The early morning train from Havre pulled into the Great Northern depot in Great Falls. Among the many passengers who detrained that rainy morning were two gentlemen about to take the first step of a new adventure. Each was about six feet tall, with erect carriage and slender build. The older, Dr. Gaylord Worstell, physician, was nearly 47 years old; his brother, Everett, a dentist, was 36. Their clothes bespoke those of professional men: hats, suits, white shirts with stiff collars, ties, and polished shoes. They had arisen early to catch this first train of the day and strode with purpose to the Montana Land Office in the 400 block on Second Street. There they joined the crowd of men and women who had arrived in Great Falls, many before the office opened, hoping to file their homestead claim before nightfall. Looking expectantly to see a familiar face in the crowd, the Worstell brothers got in the line that was forming. Not a minute later they spotted their brother, Dias, who had been in town since the day before. Nattily dressed, he had already made some acquaintances. A.J.C., historical fiction.
Cut by rivers, ancient and recent, accented by buttes and mountain islands, the prairie is “dress circle” seating for Big Sky Country, Montana. Montana, a state where eyes get used to distance, the ear to sounds of loneliness, and mind and body to change. It is a state whose history includes the romance of the cowboy, the plight of the Indian, and the heartache of the homesteader. It is a land of contrasts and extremes. Large in size, it is the third largest of the contiguous states, encompassing the Rocky Mountains from their western slope, east across the northern plains, and south to Yellowstone National Park. Already small in population, Montana continues to lose people. Though sparsely populated in 1910, Montana had many thriving communities and was a major cattle and sheep producer.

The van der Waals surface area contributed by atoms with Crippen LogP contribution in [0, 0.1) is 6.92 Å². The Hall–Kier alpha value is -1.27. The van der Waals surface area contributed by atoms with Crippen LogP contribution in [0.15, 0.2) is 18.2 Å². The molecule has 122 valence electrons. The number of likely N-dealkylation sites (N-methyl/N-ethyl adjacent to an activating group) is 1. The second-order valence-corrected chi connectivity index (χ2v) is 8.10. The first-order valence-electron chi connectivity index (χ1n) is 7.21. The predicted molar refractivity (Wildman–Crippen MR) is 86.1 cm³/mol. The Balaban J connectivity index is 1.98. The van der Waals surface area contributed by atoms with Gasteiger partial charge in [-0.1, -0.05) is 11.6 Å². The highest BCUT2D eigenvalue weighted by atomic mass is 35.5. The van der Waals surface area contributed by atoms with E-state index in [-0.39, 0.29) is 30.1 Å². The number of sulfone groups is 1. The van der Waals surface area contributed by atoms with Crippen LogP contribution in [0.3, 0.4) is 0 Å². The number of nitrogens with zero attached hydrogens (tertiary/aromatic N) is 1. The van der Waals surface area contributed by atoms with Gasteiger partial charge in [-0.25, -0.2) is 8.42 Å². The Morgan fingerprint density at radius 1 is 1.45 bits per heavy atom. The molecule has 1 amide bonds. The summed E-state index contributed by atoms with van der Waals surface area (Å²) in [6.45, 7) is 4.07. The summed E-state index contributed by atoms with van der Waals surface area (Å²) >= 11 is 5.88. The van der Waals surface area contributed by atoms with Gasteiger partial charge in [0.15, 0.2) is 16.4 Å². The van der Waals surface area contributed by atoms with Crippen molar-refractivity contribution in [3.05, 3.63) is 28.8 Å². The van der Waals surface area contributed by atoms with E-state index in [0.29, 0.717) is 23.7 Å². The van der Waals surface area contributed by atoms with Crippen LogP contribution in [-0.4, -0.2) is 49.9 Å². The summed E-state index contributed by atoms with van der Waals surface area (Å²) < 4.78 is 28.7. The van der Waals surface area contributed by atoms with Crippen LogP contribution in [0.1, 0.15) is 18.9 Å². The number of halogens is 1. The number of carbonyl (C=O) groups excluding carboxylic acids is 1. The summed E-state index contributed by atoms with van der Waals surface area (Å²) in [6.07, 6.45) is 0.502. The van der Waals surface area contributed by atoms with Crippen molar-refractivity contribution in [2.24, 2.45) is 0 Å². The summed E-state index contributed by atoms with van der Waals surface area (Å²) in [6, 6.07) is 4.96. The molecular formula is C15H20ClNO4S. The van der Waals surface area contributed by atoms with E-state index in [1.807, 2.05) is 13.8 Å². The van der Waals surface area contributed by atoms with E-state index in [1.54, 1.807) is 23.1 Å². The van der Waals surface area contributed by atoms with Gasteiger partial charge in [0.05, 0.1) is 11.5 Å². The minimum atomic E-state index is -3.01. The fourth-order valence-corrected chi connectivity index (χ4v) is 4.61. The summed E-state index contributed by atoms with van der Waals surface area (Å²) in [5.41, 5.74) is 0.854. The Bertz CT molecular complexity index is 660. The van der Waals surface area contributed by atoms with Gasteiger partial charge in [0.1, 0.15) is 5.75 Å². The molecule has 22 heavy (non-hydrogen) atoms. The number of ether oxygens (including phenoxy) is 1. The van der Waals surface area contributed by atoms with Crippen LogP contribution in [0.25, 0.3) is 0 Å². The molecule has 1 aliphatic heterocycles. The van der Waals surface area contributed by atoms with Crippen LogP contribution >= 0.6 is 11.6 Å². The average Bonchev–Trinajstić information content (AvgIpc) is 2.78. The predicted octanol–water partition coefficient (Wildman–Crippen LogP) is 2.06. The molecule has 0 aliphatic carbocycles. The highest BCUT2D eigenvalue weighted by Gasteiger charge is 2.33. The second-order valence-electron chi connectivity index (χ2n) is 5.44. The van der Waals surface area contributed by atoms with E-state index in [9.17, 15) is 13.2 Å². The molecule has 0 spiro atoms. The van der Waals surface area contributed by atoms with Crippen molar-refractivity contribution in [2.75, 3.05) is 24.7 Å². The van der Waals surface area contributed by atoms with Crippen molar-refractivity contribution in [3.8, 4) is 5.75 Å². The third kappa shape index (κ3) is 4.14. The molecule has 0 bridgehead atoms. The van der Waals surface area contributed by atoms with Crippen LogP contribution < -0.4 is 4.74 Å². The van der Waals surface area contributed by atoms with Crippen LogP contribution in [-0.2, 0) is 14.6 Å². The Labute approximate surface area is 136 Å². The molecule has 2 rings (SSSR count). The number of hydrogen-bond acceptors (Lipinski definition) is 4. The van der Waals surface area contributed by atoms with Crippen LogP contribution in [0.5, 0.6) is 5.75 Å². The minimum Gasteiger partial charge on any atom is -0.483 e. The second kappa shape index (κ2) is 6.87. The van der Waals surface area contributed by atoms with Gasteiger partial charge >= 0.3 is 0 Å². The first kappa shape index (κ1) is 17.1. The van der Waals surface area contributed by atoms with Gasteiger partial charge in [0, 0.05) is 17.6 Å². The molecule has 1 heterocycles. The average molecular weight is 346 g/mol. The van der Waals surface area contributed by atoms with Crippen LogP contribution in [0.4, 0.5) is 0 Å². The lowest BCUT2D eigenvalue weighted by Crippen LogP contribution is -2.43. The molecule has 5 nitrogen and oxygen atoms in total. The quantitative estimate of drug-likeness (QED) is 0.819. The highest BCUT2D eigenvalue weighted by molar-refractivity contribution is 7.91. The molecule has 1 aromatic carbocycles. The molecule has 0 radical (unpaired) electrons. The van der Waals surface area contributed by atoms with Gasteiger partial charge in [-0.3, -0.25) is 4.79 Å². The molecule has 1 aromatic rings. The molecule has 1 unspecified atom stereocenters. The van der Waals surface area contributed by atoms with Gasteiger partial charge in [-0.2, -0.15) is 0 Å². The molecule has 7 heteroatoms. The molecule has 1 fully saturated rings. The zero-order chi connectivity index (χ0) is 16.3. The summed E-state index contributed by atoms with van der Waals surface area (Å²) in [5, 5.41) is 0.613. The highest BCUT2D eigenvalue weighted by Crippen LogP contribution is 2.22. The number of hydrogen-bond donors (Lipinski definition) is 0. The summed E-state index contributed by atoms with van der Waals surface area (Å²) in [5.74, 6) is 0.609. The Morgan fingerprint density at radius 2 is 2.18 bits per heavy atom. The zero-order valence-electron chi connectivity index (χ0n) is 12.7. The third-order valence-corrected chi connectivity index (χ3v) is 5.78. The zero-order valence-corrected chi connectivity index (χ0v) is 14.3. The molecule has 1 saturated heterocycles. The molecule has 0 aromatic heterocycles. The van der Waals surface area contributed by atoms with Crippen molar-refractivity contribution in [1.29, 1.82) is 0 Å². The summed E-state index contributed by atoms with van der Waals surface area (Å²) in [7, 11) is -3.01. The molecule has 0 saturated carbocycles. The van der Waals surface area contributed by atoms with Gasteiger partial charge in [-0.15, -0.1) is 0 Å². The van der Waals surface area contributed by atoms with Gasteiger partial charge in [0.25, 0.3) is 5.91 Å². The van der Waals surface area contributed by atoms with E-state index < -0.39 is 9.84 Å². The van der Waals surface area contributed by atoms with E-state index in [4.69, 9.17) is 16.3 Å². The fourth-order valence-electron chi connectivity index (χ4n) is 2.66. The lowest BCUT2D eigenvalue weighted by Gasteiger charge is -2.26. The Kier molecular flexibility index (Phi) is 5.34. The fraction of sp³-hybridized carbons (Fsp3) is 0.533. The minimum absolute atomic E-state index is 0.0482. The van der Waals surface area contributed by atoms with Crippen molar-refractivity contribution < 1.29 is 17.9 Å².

The weather extremes in the state have helped determine the population of men and beasts. Its temperatures can vary from 70° below zero in winter to 117° above zero in summer. West Yellowstone or Havre is often listed as the coldest spot in the nation. The year of 1886 is an example of just such extremes. The most cattle ever fed on the open ranges of Montana was during that year. It was a year that turned out to be very dry and very hot, with only two inches of rainfall. Although the area of north central Montana is the driest in the state, the two inches that fell in 1886 is well below its average of 11.5 to 12 inches. Not only was the range in poor condition from the drought, but from overgrazing as well. Winter arrived early that year and with a vengeance. By November, blizzards were already causing the death of large bands of sheep. By the end of December, the Missouri River at Ft. Benton, the head of navigation, was frozen solid. Temperatures were reported at 50 and 60 degrees below zero. Coal for fuel was in short supply. Then the worst storm of the season started the end of January, with the temperature at -15° and wind at 60 miles per hour. It lasted a week with temperatures dropping to -47, -48, and -55 degrees as recorded at Ft. Assiniboine, just south of Havre. “Cattle drifted down on the Missouri and Milk Rivers and thousands went through holes in the ice. Horses feet were cut and bleeding from the heavy crust and cattle had the hair and hide worn off their legs to the knees and hocks.” Ft. Benton was nearly out of food and fuel. Charles Russell, western painter, became famous when he included his drawing titled “Waiting for the Chinook” in a message to eastern investors. His two-by-four inch masterpiece depicted a starving cow ready to keel over while hungry coyotes waited patiently for their meal. When the Chinook, a dry and usually warm wind, did arrive it caused a disastrous flood on the Missouri River. Cattle and sheep carcasses were to be seen everywhere. Sixty percent of all the cattle in the state had died. No longer did ranchers leave large numbers of cattle out in the elements to fend for themselves without food or water. More than 80 years later, in 1969, the people around Havre experienced forty successive days in which the temperature never rose above zero. The severity of Montana winters places a limiting cap on the cattle and sheep, but in the early years of the twentieth century, large numbers of the human population had yet to face the trials of climate and geography.